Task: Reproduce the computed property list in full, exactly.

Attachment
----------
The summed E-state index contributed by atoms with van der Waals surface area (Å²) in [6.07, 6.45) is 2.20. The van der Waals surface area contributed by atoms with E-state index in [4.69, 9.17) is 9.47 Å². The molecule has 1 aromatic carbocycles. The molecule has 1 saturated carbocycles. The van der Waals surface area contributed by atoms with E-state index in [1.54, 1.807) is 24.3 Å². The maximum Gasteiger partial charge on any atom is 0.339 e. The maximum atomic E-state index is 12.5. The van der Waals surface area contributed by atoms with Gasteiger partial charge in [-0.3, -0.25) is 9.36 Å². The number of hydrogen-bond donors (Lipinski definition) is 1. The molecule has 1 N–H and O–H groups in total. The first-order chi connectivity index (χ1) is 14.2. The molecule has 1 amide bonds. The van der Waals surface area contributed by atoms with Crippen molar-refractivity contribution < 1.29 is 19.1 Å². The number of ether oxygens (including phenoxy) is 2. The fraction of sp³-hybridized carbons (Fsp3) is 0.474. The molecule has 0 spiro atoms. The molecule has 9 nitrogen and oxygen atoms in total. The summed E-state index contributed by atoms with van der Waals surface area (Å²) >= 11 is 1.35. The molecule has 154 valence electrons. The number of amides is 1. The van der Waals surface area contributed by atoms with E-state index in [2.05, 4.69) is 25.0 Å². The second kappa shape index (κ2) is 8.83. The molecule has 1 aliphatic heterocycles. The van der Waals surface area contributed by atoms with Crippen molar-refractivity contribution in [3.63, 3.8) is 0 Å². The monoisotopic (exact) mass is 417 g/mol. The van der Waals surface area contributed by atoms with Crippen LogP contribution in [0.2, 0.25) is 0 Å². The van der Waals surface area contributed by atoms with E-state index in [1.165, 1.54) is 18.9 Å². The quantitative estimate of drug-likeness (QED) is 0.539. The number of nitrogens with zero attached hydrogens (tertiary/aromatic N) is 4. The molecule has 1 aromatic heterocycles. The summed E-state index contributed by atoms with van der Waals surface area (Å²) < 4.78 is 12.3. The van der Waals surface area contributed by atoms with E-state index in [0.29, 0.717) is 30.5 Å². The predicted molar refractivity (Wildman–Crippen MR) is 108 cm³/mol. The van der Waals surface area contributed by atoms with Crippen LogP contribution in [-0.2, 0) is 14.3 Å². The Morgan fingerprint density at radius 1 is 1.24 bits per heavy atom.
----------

The summed E-state index contributed by atoms with van der Waals surface area (Å²) in [6.07, 6.45) is 2.20. The van der Waals surface area contributed by atoms with E-state index in [4.69, 9.17) is 9.47 Å². The molecule has 1 aromatic carbocycles. The molecule has 1 saturated carbocycles. The van der Waals surface area contributed by atoms with E-state index in [1.54, 1.807) is 24.3 Å². The maximum Gasteiger partial charge on any atom is 0.339 e. The maximum atomic E-state index is 12.5. The van der Waals surface area contributed by atoms with Gasteiger partial charge in [-0.3, -0.25) is 9.36 Å². The number of hydrogen-bond donors (Lipinski definition) is 1. The molecule has 1 N–H and O–H groups in total. The first-order chi connectivity index (χ1) is 14.2. The molecule has 1 amide bonds. The van der Waals surface area contributed by atoms with Crippen molar-refractivity contribution < 1.29 is 19.1 Å². The number of ether oxygens (including phenoxy) is 2. The fraction of sp³-hybridized carbons (Fsp3) is 0.474. The molecule has 0 spiro atoms. The molecule has 9 nitrogen and oxygen atoms in total. The summed E-state index contributed by atoms with van der Waals surface area (Å²) >= 11 is 1.35. The molecule has 154 valence electrons. The number of amides is 1. The van der Waals surface area contributed by atoms with E-state index in [2.05, 4.69) is 25.0 Å². The second kappa shape index (κ2) is 8.83. The molecule has 1 aliphatic heterocycles. The van der Waals surface area contributed by atoms with Crippen molar-refractivity contribution in [3.63, 3.8) is 0 Å². The monoisotopic (exact) mass is 417 g/mol. The van der Waals surface area contributed by atoms with Crippen LogP contribution in [0.2, 0.25) is 0 Å². The van der Waals surface area contributed by atoms with E-state index in [1.165, 1.54) is 18.9 Å². The quantitative estimate of drug-likeness (QED) is 0.539. The number of nitrogens with zero attached hydrogens (tertiary/aromatic N) is 4. The molecule has 1 aromatic heterocycles. The summed E-state index contributed by atoms with van der Waals surface area (Å²) < 4.78 is 12.3. The van der Waals surface area contributed by atoms with E-state index in [0.29, 0.717) is 30.5 Å². The predicted molar refractivity (Wildman–Crippen MR) is 108 cm³/mol. The van der Waals surface area contributed by atoms with Crippen LogP contribution in [-0.2, 0) is 14.3 Å². The Morgan fingerprint density at radius 1 is 1.24 bits per heavy atom.